December 12, 2020
This week, the Office for Civil Rights (OCR) at the U.S. Department of Health and Human Services (HHS) released proposed changes to the HIPAA Privacy Rule that would “break down barriers that have stood in the way of commonsense care coordination and value-based arrangements for far too long,” according HHS Secretary Alex Azar.
The Notice of Proposed Rulemaking (NPRM) aims to remove regulations that can hinder communication and data exchange between provider organizations and health plans. The agency says the proposed changes would expand individuals’ rights to access their own digital health information, boost information-sharing and case management across the care continuum, and enable greater family and caregiver involvement during emergencies or health crises.
The changes would also offer more flexibilities for disclosures in situations such as opioid overdoses and the COVID-19 public health emergency. The OCR would replace the privacy standard that permits HIPAA-covered entities to make some uses and disclosures of protected health information (PHI) based on “professional judgment” with a standard permitting such uses or disclosures based on that entity’s “good faith belief that the use or disclosure is in the best interests of the individual,” according to the proposed rule.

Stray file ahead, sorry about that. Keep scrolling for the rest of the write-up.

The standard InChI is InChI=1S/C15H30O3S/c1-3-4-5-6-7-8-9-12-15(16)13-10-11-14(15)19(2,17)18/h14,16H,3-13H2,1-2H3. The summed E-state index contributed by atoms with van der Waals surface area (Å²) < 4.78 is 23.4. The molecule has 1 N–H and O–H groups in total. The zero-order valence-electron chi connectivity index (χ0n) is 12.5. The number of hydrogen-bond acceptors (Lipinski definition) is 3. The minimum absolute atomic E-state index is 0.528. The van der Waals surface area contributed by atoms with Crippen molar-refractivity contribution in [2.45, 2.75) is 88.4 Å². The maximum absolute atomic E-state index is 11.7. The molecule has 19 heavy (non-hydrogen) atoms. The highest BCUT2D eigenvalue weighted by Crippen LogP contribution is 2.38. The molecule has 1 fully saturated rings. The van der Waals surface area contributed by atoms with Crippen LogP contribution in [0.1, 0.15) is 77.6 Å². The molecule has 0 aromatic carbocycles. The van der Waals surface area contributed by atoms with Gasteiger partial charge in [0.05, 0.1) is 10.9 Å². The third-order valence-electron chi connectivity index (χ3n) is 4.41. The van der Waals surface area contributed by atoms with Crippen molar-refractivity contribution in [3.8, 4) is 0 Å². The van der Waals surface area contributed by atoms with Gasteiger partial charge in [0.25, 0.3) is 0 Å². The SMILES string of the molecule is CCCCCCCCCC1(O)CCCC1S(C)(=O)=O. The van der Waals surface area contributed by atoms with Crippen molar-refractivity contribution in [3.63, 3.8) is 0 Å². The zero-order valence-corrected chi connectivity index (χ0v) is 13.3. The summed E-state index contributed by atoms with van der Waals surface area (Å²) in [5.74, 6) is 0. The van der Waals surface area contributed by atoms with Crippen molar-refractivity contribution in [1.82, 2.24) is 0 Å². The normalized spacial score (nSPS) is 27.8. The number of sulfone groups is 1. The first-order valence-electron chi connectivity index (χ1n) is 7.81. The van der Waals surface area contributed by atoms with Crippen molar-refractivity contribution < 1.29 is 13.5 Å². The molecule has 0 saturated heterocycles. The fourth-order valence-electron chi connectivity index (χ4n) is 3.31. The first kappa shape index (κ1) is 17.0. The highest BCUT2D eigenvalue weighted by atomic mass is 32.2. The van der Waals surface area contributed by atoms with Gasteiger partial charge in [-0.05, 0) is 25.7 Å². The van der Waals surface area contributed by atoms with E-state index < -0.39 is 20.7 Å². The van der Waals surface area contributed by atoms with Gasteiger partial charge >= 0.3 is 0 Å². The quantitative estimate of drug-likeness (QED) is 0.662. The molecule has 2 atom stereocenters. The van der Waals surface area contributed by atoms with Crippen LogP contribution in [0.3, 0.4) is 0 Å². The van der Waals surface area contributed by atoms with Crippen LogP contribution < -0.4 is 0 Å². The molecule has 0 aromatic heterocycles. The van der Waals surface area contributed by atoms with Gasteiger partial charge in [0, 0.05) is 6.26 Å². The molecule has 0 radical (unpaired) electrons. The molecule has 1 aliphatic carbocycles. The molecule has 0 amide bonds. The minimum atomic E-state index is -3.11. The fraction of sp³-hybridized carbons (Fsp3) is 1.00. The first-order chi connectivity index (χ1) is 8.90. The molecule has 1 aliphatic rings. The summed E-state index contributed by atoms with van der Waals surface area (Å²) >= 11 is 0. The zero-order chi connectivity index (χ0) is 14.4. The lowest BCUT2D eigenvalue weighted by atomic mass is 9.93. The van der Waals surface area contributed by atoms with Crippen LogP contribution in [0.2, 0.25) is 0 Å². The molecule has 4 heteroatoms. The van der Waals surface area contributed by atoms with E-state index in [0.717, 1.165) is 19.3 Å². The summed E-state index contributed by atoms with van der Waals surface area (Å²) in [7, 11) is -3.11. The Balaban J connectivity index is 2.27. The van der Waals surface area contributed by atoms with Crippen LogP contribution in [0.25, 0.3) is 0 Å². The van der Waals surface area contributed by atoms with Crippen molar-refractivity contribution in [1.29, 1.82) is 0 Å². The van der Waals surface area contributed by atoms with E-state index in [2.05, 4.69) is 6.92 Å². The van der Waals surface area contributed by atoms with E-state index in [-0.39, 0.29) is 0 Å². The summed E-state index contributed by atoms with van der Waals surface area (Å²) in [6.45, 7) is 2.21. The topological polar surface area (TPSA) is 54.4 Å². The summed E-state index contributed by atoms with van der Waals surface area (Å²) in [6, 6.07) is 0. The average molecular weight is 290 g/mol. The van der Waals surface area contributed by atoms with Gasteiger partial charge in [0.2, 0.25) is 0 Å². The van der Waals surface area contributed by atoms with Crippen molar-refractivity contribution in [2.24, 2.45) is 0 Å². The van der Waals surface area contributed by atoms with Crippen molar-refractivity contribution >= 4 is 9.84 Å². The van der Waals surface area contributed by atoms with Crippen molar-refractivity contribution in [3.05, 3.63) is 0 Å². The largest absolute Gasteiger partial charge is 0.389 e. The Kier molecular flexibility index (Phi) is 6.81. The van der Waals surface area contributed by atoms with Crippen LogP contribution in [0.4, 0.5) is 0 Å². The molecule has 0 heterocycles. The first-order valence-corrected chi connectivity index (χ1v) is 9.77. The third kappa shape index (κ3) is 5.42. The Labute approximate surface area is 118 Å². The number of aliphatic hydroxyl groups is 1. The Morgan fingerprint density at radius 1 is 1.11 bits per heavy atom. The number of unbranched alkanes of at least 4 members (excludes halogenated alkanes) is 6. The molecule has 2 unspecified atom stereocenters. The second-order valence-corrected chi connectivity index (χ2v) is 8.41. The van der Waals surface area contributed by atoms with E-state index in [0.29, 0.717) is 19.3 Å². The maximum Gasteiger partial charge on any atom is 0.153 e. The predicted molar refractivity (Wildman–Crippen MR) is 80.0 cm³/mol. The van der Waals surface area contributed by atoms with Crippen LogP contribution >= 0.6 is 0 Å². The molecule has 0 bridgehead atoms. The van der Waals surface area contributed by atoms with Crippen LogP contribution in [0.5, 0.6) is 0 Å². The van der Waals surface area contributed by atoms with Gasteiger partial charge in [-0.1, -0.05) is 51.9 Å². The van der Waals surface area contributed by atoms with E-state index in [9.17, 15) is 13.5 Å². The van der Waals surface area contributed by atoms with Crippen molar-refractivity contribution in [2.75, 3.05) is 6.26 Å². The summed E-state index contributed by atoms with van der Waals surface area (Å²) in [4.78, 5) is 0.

The new rule would also expand covered entities’ latitude for PHI disclosure when it’s meant to avert a “serious and reasonably foreseeable” risk to health or safety – as compared with the existing standard, which requires a “serious and imminent” threat.
Additionally, it is anticipated that a streamlined new rule would reduce administrative burdens on HIPAA-covered entities while continuing to protect patient privacy. HHS Deputy Secretary Eric Hargan said that the proposed changes support new ways for providers to innovate and coordinate care on behalf of patients, while ensuring that HIPAA’s promise of privacy and security is upheld.
The OCR is encouraging public comments over the next 60 days. The full NPRM is available here.
To better understand how these proposed changes might affect your organization, please contact the experts at PrivaPlan at 1-877-218-7707 or email@example.com.